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Mat (Russian: мат, матерщи́на, ма́терный язы́к) is the strongest form of obscene profanity used in Russian and other Slavic language communities. Mat is censored in the media and use of mat in public constitutes a form of disorderly conduct, punishable under article 20.1.1 of the Offences Code of Russia[1], although it is only enforced episodically,[2] in particular due to vagueness of the legal definition.[3] Despite the public ban, mat is used by Russians of all ages and in all social groups, with particular fervor in male-dominated military and the structurally similar social strata[4]



The origins of mat are lost in the mists of time. Russian anthropologists think that it evolved from ancient myth and magical beliefs. However, they offer divergent interpretations of the basic formula.[4]

It is commonly believed that the name mat derives from мать (Romanisation: mat'), the Russian word for "mother". The term might rather come from a word meaning "loud yell", which is now used in only a few expressions such as благим матом. The use of mat is widespread, especially in the army, the criminal world[5], and many other all-male milieus.

The basic formula of mat, in its most common variant, is: Ёб твою мать (Yob tvoyu mat'), meaning "fuck your mother", with the familiar ты (ty) form implying contempt (as opposed to the more grammatically and socially proper use of вы (vy), similar to the distinction between the French "tu" and "vous"). In this variant the subject of the sentence is omitted, but there is also an expanded variant in which it is made explicit: Пёс ёб твою мать (Pyos yob tvoyu mat'), meaning "[A] [male dog] fucked your mother". [6]

Mikhailin points also to the social influence of the criminal milieu through the labor camps, where criminals were favored and allowed to dominate the "political" prisoners. Thus thieves' (блатной, blatnoy) customs, aesthetic standards, and jargon (of which mat is a significant part) penetrated the law-abiding population, especially the male adolescent subcultures of city courtyards.

That mat belongs to the ancient layers of the Russian language (the first written mat words date to Middle Ages[7]). It was first introduced into literature in the 18th century by the poet Ivan Barkov, whose poetry, combining lofty lyrics with brutally obscene words, may be regarded as a forerunner of Russian literary parody. The stems can be combined in many ways to generate a very large range of new words based on them through the use of prefixes and suffixes and these can be further used to create many phrases. The first volume of the "Great Dictionary of Mat" by the Russian linguist and folklorist Alexei Plutser-Sarno (Большой словарь мата) treats only expressions with the stem khuy, numbering over 500 entries; 12 volumes are planned.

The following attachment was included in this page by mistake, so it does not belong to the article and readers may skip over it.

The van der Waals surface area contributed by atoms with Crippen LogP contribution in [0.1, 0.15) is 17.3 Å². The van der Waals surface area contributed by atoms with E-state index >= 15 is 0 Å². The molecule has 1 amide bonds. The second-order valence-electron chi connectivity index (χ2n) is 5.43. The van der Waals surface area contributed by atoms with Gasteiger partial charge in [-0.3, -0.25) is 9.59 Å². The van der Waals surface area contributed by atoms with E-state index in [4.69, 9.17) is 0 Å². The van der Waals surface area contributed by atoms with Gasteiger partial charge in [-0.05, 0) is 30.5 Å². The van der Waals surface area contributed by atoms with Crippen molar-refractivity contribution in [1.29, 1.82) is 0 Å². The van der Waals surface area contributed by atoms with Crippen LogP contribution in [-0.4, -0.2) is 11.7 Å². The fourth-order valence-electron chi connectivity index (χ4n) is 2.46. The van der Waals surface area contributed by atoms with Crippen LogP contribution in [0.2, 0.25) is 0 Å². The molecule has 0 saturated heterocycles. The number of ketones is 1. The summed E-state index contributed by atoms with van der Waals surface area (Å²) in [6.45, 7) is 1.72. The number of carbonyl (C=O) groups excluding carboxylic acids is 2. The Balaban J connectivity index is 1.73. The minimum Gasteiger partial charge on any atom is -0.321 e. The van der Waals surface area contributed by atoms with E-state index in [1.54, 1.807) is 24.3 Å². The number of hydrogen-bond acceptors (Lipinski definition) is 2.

A detailed article by Victor Erofeyev (translated by Andrew Bromfeld) analyzing the history, overtones, and sociology of mat appeared in the 15 September 2003 issue of The New Yorker.

Historical poetry with mat

Mikhail Lermontov, "A Holiday in Peterhof" - "Петергофский праздник", 1834)

And so, I will not pay you
However, if you are a simple blyad' (slut)
You should consider it an honour
To be acquainted with the cadet's khuy (dick)!

Итак, тебе не заплачу я:
Но если ты простая блядь,
То знай: за честь должна считать
Знакомство юнкерского хуя!

"Luka Mudischev", prologue; this work was probably written at some time in the mid 19th century, but often it was ascribed to Ivan Barkov, an equally obscene poet who lived in the 18th century[8])

Oh you, men' wives, or widows fair,
Or maids with 'cherry' there intact!
Let me tell you some humble fact
About fucking out there.

О вы, замужние, о вдовы,
О девки с целкой наотлёт!
Позвольте мне вам наперёд
Сказать о ебле два-три слова.

See also


  1. ^ (Russian) Article 20.1 of the Offences code 08.12.2003 edition "нарушение общественного порядка, выражающее явное неуважение к обществу, сопровождающееся нецензурной бранью в общественных местах ... влечет наложение административного штрафа в размере от пятисот до одной тысячи рублей или административный арест на срок до пятнадцати суток" (disorderly conduct displaying explicit disrespect to society, accompanied by obscene language in public ... is punishable by a fine from 500 to 1000 rubles or arrest up to 15 days)
  2. ^ (Russian) Задержанных на юго-востоке Москвы хулиганов оштрафуют за мат (Detained in south-east Moscow, the hooligans will pay fines for mat) at Lenta.Ru, 01-23-2008
  3. ^ (Russian) Министерство связи определит понятие нецензурной речи (Department of communications will define "obscene language") at Lenta.Ru, 06-24-2009
  4. ^ a b (English) Mikhailin, Vadim (2004-09-29). "Russian Army Mat as a Code System Controlling Behaviour in the Russian army". The Journal of Power Institutions in Post-Soviet Societies 2004 (1). Retrieved 07-01-2009. 
  5. ^ "Kaliningrad policemen took orders on killing businessmen." from
  6. ^ Mat JRL RESEARCH & ANALYTICAL SUPPLEMENT ~ JRL 8290 Issue No. 28 • December 2004
  7. ^ Obscene lexics in birch bark documents
  8. ^ Лука Мудищев» — история и мифология расхожие заблуждения ("Luka Mudischev" - The History and Mythology: Widespread Misconceptions) (Russian) accessed Aug 8, 2008

External links

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